01-28-2005, 06:04 PM
in rememberance of the victims of tyranny, racism, oppression, and religious fervor everywhere and throughout our collective history, for that is what it is ....crimes of this nature committed against anyone of us, is committed against all of us, be sure.

Aaron_GT
01-29-2005, 03:14 AM
And let's also remember the Romanies, mentally ill, mentally ******ed, slavs, members of the German anti-Nazi resistance etc. who were also slaughtered in the concentration camps, death camps, in the streets, or in hospitals too. The level of death dealt to many groups by the Nazis in WW2 was truly sickening. Let's also not forget that the concentration camps for political prisoners started up in the early 1930s and few spoke out then.

falco_cz
01-29-2005, 04:42 AM
Also we need to NOT forget the soviet concentraion camps where milions were killed even more brutaly, but almost no documentary about the crimes are in existent..because USSR were never defeated in a war....

x6BL_Brando
01-29-2005, 05:43 AM
http://forums.ubi.com/images/smilies/1241.gif

http://www.scrapbookpages.com/BergenBelsen/ConcentrationCamp.html
<BLOCKQUOTE class="ip-ubbcode-quote"><font size="-1">quote:</font><HR>soviet concentraion camps where milions were killed even more brutaly <HR></BLOCKQUOTE>

"more brutally"? You don't know what you're talking about. There is no sliding scale on the gathering-together of defenceless people and then torturing & murdering them. There may be more or less people involved, but the level of brutality is not something that changes.

VF-29_Sandman
01-29-2005, 07:17 AM
just wondering: is there a rememberance day for the warsaw uprising? during the uprising, the jews knew what was going down, and they decided to die fighting than to be systematically shipped to the camps and slaughtered.

Aaron_GT
01-29-2005, 11:08 AM
" but almost no documentary about the crimes are in existent.."

It's also an issue of information. Until the breakup of the Soviet Union reliable information was hard to come by. There have been a number programmes on Channel 4 and BBC since 1990 covering the Soviet camps, but Nazi atrocities seems to be the more common subject for documentaries. In fact all things Nazi seem to be more likely to be covered in documentaries, perhaps because the sick and twisted nature of the Nazi regime and its sheer insanity makes it compulsive but uncomfortable viewing. Not that Stalin was any less sick, but his mental illness was of a different nature. (I can't think anything but these two sick individuals being mentally ill in some way as they were so beyond the pale with respect to human behaviour).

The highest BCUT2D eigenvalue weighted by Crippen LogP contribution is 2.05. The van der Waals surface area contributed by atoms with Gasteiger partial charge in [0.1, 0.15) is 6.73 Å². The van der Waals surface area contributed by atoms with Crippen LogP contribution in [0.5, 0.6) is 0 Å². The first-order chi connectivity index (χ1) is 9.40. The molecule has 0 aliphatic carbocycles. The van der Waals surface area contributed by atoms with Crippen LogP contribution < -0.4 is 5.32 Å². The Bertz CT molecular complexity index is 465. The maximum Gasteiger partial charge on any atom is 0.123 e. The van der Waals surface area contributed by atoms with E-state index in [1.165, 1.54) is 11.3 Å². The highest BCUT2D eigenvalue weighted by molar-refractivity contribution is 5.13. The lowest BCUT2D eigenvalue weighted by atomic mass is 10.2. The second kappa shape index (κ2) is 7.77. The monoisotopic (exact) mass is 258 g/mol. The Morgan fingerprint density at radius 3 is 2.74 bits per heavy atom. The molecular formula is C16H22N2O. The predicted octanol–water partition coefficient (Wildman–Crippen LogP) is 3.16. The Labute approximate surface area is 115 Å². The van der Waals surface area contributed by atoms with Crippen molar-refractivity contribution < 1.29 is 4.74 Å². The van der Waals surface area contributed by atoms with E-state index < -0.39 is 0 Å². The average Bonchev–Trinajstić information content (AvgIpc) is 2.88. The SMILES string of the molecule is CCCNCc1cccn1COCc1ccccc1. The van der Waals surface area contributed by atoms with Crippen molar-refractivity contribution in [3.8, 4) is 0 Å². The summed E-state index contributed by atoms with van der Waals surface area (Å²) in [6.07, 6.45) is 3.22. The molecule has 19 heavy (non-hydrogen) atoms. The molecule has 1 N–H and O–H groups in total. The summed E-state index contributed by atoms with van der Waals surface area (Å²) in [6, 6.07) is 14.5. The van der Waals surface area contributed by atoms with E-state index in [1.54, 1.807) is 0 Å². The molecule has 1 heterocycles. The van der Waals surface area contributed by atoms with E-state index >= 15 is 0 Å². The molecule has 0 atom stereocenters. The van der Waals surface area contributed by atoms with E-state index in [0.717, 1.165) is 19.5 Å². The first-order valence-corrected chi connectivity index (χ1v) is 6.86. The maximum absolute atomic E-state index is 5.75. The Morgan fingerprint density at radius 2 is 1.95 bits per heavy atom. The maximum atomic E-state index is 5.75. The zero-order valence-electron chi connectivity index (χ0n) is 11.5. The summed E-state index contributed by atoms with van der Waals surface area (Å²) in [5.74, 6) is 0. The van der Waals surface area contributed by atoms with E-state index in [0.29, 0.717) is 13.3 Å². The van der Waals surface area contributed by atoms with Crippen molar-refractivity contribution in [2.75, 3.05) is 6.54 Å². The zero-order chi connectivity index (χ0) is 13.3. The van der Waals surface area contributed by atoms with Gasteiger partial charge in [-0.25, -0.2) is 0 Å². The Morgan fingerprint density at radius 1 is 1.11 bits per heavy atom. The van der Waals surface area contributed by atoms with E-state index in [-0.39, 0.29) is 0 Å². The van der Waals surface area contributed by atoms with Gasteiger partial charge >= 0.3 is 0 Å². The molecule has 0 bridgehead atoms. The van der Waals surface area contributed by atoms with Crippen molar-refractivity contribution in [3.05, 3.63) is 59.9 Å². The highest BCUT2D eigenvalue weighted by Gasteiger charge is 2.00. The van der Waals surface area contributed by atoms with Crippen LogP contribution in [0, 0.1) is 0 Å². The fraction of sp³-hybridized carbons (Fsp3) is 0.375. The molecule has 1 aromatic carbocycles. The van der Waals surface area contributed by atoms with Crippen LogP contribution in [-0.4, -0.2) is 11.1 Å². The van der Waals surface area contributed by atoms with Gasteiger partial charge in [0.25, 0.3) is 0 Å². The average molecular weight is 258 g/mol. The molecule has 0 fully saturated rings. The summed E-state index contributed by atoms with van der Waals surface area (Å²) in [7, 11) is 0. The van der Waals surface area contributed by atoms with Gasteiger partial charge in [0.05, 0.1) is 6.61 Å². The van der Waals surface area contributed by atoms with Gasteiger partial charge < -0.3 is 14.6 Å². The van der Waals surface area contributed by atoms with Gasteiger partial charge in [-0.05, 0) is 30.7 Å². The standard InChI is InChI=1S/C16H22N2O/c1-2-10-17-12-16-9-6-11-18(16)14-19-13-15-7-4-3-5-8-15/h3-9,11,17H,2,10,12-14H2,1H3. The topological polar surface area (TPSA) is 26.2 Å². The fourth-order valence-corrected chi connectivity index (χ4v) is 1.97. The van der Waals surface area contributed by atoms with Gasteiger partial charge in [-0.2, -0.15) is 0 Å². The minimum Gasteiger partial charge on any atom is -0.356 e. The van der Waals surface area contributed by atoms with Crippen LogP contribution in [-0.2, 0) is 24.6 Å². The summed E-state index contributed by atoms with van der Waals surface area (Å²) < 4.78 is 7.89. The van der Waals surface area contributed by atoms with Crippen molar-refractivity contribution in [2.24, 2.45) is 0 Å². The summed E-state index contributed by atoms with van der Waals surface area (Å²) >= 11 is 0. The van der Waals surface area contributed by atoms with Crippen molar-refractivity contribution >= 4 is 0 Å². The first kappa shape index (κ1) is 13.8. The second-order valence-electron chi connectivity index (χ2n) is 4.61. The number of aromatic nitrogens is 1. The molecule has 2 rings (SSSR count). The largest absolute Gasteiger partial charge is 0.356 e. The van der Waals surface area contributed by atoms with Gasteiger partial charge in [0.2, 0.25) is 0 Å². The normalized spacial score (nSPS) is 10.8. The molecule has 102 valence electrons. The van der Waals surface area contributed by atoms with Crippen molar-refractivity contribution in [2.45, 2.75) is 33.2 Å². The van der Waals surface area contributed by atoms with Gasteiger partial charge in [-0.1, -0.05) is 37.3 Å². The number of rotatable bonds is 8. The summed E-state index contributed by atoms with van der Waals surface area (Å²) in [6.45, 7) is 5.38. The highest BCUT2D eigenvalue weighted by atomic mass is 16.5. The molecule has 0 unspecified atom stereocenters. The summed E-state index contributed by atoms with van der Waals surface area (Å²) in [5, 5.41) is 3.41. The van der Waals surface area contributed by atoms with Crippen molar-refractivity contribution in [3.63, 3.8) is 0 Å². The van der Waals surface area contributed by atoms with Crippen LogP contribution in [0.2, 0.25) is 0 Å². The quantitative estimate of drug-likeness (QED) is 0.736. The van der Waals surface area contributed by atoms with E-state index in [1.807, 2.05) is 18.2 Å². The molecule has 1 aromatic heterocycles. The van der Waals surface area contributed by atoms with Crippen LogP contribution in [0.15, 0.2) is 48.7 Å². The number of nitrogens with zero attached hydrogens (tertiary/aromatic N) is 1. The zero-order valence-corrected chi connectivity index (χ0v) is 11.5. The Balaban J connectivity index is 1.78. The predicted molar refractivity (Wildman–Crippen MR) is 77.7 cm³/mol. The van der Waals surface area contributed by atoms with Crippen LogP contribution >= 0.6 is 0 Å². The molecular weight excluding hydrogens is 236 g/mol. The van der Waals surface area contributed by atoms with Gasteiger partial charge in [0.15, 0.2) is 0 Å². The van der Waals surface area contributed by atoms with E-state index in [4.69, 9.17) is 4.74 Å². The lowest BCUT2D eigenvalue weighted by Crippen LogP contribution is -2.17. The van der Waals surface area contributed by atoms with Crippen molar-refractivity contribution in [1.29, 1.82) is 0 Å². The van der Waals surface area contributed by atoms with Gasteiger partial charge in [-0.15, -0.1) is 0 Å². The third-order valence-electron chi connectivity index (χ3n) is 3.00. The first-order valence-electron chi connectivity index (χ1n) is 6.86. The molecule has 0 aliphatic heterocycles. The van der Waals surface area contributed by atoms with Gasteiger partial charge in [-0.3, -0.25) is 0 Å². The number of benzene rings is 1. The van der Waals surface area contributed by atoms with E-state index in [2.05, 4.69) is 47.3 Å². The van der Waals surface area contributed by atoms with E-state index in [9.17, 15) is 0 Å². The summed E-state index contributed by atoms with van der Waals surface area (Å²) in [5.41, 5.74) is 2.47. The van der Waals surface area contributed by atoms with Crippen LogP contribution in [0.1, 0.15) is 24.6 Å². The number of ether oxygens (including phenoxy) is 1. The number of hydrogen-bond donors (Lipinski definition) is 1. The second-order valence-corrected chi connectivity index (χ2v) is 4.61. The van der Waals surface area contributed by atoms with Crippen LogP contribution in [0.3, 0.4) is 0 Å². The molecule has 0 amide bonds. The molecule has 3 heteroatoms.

Aaron_GT
01-29-2005, 11:09 AM
"in rememberance of the victims of tyranny, racism, oppression, and religious fervor everywhere and throughout our collective history, for that is what it is ....crimes of this nature committed against anyone of us, is committed against all of us, be sure."

Excellent words to live by, heywood.

nearmiss
01-29-2005, 11:28 AM
<BLOCKQUOTE class="ip-ubbcode-quote"><font size="-1">quote:</font><HR>Originally posted by VF-29_Sandman:
just wondering: is there a rememberance day for the warsaw uprising? during the uprising, the jews knew what was going down, and they decided to die fighting than to be systematically shipped to the camps and slaughtered. <HR></BLOCKQUOTE>

As I recall reading Exodus by Leon Uris the Warsaw Ghetto was created to isolate the Jews to better control them. The Jews determined, probably quite easily the Germans intended to destroy them, afterall their ability to make a living was restricted to the Ghetto area.

I'm amazed today the Jews are building their own Warsaw Ghetto by fencing in the Palestinians. Just like Hitler did it, fence'em, take away all the ability to make a living.

Pretty lousy commentary eh? Before it's done the Jews will be as guilty of crimes against humanity as well. Amazing how things come full circle isn't it?

LStarosta
01-29-2005, 11:54 AM
<BLOCKQUOTE class="ip-ubbcode-quote"><font size="-1">quote:</font><HR>Originally posted by VF-29_Sandman:
just wondering: is there a rememberance day for the warsaw uprising? during the uprising, the jews knew what was going down, and they decided to die fighting than to be systematically shipped to the camps and slaughtered. <HR></BLOCKQUOTE>


Wrong uprising. The Jewish Ghetto Uprising was totally seperate from the Warsaw Uprising which occured roughly a year later. It is notable to mention that the Polish Home Army, which began the uprising, was acknowledged combatant status, unlike many other underground resistance organizations. That meant that if they were captured, they would, according to the Geneva Convention, have to be treated as a prisoner of war. Unfortunately, Germany refused to recognize this little detail on more than one occasion.



Anyway, before we turn this into a huge debate, which it shouldn't be, I say we all cut this short, and maybe ask a Mod to lock this thread before it gets out of hand, rather than after the incident.

nearmiss
01-29-2005, 01:46 PM
These kinds of threads always get locked.

It was off-topic to start, and dealt with a hard issue. Hard issues always bring alot of smoke and fire commentary.

http://forums.ubi.com/images/smilies/784.gif

MrOblongo
01-29-2005, 02:20 PM
Ill just say this:

History is written by the winners http://forums.ubi.com/groupee_common/emoticons/icon_biggrin.gif.